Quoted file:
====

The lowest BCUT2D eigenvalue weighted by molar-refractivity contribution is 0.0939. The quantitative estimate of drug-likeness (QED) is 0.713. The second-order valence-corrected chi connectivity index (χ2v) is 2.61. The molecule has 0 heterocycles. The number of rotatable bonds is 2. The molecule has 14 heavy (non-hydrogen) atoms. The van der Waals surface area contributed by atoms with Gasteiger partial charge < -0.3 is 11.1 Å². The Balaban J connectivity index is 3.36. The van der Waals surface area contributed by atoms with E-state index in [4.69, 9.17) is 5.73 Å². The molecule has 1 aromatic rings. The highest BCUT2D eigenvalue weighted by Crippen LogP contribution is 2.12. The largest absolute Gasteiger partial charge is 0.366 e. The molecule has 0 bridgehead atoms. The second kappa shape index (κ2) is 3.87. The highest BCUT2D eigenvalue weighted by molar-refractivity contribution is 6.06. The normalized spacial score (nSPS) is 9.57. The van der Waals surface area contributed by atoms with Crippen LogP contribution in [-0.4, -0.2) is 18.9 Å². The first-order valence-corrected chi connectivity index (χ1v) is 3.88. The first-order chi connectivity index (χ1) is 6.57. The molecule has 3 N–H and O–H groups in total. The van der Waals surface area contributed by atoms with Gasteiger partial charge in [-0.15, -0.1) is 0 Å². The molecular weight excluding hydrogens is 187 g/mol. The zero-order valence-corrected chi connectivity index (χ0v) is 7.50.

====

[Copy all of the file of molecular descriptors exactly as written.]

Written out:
The lowest BCUT2D eigenvalue weighted by molar-refractivity contribution is 0.0939. The quantitative estimate of drug-likeness (QED) is 0.713. The second-order valence-corrected chi connectivity index (χ2v) is 2.61. The molecule has 0 heterocycles. The number of rotatable bonds is 2. The molecule has 14 heavy (non-hydrogen) atoms. The van der Waals surface area contributed by atoms with Gasteiger partial charge < -0.3 is 11.1 Å². The Balaban J connectivity index is 3.36. The van der Waals surface area contributed by atoms with E-state index in [4.69, 9.17) is 5.73 Å². The molecule has 1 aromatic rings. The highest BCUT2D eigenvalue weighted by Crippen LogP contribution is 2.12. The largest absolute Gasteiger partial charge is 0.366 e. The molecule has 0 bridgehead atoms. The second kappa shape index (κ2) is 3.87. The highest BCUT2D eigenvalue weighted by molar-refractivity contribution is 6.06. The normalized spacial score (nSPS) is 9.57. The van der Waals surface area contributed by atoms with Crippen LogP contribution in [-0.4, -0.2) is 18.9 Å². The first-order valence-corrected chi connectivity index (χ1v) is 3.88. The first-order chi connectivity index (χ1) is 6.57. The molecule has 3 N–H and O–H groups in total. The van der Waals surface area contributed by atoms with Gasteiger partial charge in [-0.15, -0.1) is 0 Å². The molecular weight excluding hydrogens is 187 g/mol. The zero-order valence-corrected chi connectivity index (χ0v) is 7.50.